Witness to Revolution

Title: Red Fire: Growing Up During the Chinese Cultural Revolution

Author: Wei Yang Chao

Setting: Beijing, China 1960s

Ever wondered what it would be like to be a witness to history, to watch these watershed moments take place in front of your eyes? From what I’ve read, the answer is – terrifying. Wei Yang Chao was a witness to one of the biggest revolutions in history, especially if you go by the sheer number of people involved. He attended one rally that included over a million people, and the prospect of violence at every turn. He was lucky to survive.

This book  is a first-hand account of the Cultural Revolution in China. Chao was there after the Summer Palace was destroyed. He was a witness to the rise of the Red Guard. He saw teachers and other “enemies of the state” tortured, sometimes to death. His own parents were victims of a “struggle session” as soldiers his own age smashed through the house and beat his parents.

This was an incredible but grim read. To me it was nothing but terror and abuse, as the country fell into chaos. But Chao was more caught up in the struggle. At times, he wanted to fight against the class enemies, but when people he respected became targets, he would question why this revolution had to be so violent.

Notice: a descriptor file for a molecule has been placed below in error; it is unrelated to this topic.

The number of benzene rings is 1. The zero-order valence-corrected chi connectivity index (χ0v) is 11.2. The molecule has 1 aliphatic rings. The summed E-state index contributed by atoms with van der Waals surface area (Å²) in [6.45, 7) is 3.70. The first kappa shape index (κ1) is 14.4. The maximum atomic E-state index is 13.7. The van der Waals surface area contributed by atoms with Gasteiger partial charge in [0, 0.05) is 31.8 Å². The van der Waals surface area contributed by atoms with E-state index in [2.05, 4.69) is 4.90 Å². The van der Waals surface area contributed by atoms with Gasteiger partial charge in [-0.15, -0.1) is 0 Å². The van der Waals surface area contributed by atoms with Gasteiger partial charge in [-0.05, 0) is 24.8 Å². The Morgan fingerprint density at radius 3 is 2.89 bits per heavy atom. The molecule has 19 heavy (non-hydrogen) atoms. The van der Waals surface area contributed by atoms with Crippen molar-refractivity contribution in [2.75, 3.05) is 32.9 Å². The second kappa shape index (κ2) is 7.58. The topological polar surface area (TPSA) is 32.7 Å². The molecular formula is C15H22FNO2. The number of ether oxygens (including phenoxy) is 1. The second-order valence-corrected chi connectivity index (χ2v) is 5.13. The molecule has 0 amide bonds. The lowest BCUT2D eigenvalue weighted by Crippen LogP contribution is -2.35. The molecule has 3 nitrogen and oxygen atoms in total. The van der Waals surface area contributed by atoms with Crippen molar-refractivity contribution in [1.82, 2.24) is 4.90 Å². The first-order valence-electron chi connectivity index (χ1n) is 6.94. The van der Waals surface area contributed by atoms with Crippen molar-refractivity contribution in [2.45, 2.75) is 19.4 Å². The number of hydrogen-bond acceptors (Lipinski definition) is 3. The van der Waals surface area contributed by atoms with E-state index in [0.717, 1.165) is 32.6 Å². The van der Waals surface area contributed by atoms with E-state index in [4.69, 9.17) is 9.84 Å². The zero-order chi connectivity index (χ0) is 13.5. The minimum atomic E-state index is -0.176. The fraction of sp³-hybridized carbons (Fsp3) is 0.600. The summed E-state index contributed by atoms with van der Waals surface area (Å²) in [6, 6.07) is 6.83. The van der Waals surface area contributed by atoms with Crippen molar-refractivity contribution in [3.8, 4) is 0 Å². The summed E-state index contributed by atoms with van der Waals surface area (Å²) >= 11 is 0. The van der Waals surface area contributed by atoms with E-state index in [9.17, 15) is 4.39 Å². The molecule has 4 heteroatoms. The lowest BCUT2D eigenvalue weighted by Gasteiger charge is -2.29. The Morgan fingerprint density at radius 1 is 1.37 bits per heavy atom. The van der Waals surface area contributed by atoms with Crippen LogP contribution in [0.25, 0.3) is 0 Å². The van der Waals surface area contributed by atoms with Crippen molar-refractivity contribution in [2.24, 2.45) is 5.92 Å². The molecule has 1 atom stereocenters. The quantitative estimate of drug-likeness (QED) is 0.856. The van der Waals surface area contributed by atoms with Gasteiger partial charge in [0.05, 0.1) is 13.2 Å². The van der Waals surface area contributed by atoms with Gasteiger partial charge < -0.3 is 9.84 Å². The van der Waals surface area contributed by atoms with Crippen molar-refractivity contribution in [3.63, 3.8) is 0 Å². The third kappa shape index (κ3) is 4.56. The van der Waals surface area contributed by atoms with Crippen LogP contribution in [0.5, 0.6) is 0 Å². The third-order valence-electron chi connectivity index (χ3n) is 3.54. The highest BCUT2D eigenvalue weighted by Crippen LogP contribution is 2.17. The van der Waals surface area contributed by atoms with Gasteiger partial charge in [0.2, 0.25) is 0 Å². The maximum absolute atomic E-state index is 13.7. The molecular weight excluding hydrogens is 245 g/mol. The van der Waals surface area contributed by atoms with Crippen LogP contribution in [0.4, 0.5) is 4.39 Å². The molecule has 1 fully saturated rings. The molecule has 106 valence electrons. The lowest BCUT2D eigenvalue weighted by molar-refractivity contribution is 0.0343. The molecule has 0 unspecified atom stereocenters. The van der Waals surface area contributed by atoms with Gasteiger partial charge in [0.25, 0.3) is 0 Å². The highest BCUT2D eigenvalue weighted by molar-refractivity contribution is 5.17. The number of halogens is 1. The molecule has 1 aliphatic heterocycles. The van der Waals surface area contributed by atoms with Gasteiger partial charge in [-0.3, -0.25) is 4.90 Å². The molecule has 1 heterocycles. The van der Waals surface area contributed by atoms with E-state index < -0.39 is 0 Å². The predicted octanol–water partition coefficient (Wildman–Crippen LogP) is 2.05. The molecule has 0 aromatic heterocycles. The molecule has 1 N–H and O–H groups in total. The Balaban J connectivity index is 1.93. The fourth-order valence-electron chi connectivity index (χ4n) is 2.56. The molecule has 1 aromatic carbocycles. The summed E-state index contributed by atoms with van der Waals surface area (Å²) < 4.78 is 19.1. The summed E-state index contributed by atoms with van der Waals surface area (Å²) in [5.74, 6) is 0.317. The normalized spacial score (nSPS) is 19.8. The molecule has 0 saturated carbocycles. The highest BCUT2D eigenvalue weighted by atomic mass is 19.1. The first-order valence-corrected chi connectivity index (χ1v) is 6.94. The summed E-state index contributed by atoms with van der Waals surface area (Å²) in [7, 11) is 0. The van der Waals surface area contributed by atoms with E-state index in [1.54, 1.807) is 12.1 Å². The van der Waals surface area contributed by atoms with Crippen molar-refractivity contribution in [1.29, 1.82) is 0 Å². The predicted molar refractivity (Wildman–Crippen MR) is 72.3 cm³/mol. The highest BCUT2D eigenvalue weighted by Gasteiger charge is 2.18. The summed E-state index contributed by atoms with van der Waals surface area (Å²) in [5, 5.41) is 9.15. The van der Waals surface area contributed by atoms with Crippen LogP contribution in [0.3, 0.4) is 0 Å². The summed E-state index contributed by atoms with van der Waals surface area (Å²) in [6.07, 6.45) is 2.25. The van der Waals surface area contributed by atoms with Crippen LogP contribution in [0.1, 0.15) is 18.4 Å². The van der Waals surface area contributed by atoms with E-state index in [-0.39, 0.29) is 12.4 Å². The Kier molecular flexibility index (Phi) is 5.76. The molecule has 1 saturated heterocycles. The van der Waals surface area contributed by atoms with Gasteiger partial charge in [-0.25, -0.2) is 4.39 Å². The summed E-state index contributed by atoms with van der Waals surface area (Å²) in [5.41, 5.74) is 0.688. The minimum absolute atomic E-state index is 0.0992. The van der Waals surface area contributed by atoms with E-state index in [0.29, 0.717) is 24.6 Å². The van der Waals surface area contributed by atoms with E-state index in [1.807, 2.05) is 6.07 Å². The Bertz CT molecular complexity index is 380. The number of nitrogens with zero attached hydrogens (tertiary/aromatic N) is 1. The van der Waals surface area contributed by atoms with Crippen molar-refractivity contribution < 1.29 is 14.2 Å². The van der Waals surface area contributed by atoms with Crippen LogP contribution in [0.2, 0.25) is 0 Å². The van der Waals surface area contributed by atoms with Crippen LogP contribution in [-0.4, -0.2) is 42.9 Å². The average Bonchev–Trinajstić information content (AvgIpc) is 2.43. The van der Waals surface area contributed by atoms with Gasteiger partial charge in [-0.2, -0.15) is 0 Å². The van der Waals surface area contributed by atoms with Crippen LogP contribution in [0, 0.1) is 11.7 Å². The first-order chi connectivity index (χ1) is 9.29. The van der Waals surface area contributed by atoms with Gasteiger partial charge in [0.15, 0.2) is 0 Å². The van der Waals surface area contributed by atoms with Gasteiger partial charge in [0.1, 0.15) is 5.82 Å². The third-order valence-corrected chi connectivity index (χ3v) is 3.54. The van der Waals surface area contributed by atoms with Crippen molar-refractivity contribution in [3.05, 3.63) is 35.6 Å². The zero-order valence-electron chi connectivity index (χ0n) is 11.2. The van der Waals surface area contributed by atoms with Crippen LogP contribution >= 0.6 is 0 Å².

I would definitely recommend this book. I knew little about this time, so I found it darkly fascinating. It’s not for everyone. It is violent. But it’s an important record of real life.

I received this book free in exchange for an honest review.

Review: City Mouse

For all those out there who think the suburbs are hell, this is the book for you.

Title: City Mouse

Author: Stacey Lender

Themes: suburbs/city, social mores, motherhood, female relationships, working, marriage

Setting: NYC and a nearby suburb

Format: physical book

Source: ARC – thank you, Kaylie Jones Books and Library Thing

Jessica and her husband are finally ready to make the big move from the city to the suburbs, but Jessica doesn’t find the paradise she expected. She’s having a little trouble making friends, when the neighbor brings over a treat and invites her to a cookout. Everyone is friendly at first, but on closer acquaintance, she finds a few flaws. These new friends fight too much, drink too much, swear too much, and that’s just the warm up.

But Jessica is so desperate to fit in that she ignores all the warning signs and throws herself and her two kids into every activity she can fit into her schedule. She’s got the nanny, the preschool, the giant mortgage, the commute – so why isn’t it as fulfilling as she expected?